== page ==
Several developers add a lot of features to our production org, so we refresh our sandboxes pretty frequently, wiping our test data. Recreating test data for 10+ objects every other day is becoming repetitively frustrating.

This question was asked in the past and there are a couple duplicates as well. BUT. We are very secure about our data and don't trust any app/tool that is deemed 3rd party (whether or not it is a desktop version or a web version), so the accepted answer is not going to work for us.

Data Loader and Excel connector work one-object-at-a-time, so it is not efficient when dealing with just a few records that belong to a lot of different objects.

So I was wondering if there are other (Apex) ways to read data from Production and insert in a Sandbox (perhaps Web Services?). Fortunately, Salesforce allows us to run ONE class after each refresh, so I was thinking of writing a method that brings 'test data' over.

We will move only a small part of the production data. Maintaining the relationships is not super important, because we are OK with linking them manually as needed at the time of our testing... that is, minimize the effort as much as possible if we can't totally automate it.

Any pointers in the right direction will be awesome. Thank you!

  • 2
    I think you gave the answer yourself, no? Run Script After Sandbox Creation and Refresh – Robin De Bondt Apr 11 '16 at 15:19
  • Right, now in that class how do I insert data from production into the sandbox in question? That is, List<sObject> my_production_data = Database.query(my_SOQL_to_get_data_from_Production); then insert my_production_data into Sandbox in context. – Lightning Evangelist Apr 11 '16 at 16:00
  • Why do you need production data to test? A full sandbox or partial data sandbox is designed exactly to do that. – Robin De Bondt Apr 11 '16 at 21:19
  • We have one full sandbox, but the access to it is restricted to certain developers. It makes most sense (and perhaps easier) to copy over some production data for testing purposes instead of making up dummy data. All I am looking for is for a way to open up a database connection to the production instance from sandbox (or vice versa). – Lightning Evangelist Apr 11 '16 at 21:31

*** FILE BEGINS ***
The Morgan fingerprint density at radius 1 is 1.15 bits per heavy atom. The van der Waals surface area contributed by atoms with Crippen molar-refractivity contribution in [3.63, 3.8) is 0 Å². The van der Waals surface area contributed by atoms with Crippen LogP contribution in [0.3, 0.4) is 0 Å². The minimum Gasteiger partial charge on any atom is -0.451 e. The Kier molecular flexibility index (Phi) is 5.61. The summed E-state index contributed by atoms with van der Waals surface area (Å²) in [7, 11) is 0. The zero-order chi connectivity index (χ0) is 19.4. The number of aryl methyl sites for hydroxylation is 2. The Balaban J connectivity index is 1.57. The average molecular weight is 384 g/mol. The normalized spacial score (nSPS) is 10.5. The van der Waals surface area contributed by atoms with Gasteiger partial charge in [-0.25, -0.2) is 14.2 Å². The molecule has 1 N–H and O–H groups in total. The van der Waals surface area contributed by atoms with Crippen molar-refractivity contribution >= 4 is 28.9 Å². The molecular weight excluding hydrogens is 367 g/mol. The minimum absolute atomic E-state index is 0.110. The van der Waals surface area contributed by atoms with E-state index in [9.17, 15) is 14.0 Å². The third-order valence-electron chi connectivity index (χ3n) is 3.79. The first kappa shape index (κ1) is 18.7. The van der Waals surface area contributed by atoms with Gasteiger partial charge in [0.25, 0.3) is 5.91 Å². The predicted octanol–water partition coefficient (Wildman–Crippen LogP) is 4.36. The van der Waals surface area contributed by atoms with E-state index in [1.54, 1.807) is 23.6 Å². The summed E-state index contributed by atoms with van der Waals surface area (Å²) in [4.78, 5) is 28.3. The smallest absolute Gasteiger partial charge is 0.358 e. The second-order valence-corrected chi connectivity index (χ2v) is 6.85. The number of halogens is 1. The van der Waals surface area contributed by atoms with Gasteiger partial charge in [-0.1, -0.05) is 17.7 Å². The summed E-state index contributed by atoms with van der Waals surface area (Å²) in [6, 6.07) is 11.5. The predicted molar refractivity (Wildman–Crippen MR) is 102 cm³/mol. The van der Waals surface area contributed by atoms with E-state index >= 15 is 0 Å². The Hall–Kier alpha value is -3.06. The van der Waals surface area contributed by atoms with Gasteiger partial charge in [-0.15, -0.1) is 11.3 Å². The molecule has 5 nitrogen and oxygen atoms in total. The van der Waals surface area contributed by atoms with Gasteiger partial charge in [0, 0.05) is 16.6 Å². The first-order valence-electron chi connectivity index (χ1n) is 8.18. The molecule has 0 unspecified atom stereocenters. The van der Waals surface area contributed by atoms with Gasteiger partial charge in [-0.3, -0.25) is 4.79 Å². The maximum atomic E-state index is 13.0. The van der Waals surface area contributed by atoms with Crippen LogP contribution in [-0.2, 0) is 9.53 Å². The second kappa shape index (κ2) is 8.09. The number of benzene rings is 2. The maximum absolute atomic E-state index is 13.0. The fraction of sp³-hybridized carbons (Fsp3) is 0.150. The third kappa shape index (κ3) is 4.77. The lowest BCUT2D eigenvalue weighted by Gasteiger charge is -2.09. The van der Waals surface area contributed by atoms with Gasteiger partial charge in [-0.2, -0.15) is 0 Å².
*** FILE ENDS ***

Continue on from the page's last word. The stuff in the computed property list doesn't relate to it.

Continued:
• @Kal why do you even want up-to-date real life data for testing purposes? In that Apex class you can simply create a few records that you need and insert them. You can even link them with each other if needed – Novarg Apr 12 '16 at 14:01

Although I can't give you specific guidance because I don't know what queries you want to run to extract data or anything like that, I do have a way you can do this without having to run through x number of data loader times.

  1. Setup Data Loader CLI - it should be included with your GUI Data Loader, but I believe it's still Windows only.
  2. Configure your process-conf.xml file's beans with all queries and insert/updates you want to run.

Pro-tip: Make sure each bean perform what you are trying to do prior to automating the whole thing.

  1. Optional: Use ANT (the same tool the Force.com Migration Tool is built for/on) to script the execution of all of your beans into one command line execution. This will simplify the final script you need to schedule, let you change your 'program' as opposed to messing with the script file, and if you ever want to allow someone to execute this manually, this gives them a single command to run.

  2. Create a file to execute all of your beans (or ANT script) and use a scheduling tool to execute at whatever frequency you wish - I believe the native Task Scheduler for windows can perform this function. I'm not as familiar with portion as our Director of IS set this part up, but I can get more info if needed.

There isn't a whole lot out there on the Data Loader CLI but there is enough. If you need more guidance on how to use the CLI comment and I'll update my answer - hopefully with some references. This allows you to accomplish what you need without 3rd party tools (based on your post I'm assuming Data Loader is not considered 3rd Party), albeit with a little elbow grease on your end.

This is also an ideal solution for importing data to Salesforce from other systems that only have the ability to schedule the creation CSV's as opposed to having any APIs.

  • I like the concept. Will try it out and let you know how it goes. Really appreciate the help. Thank you! – Lightning Evangelist Apr 12 '16 at 14:14

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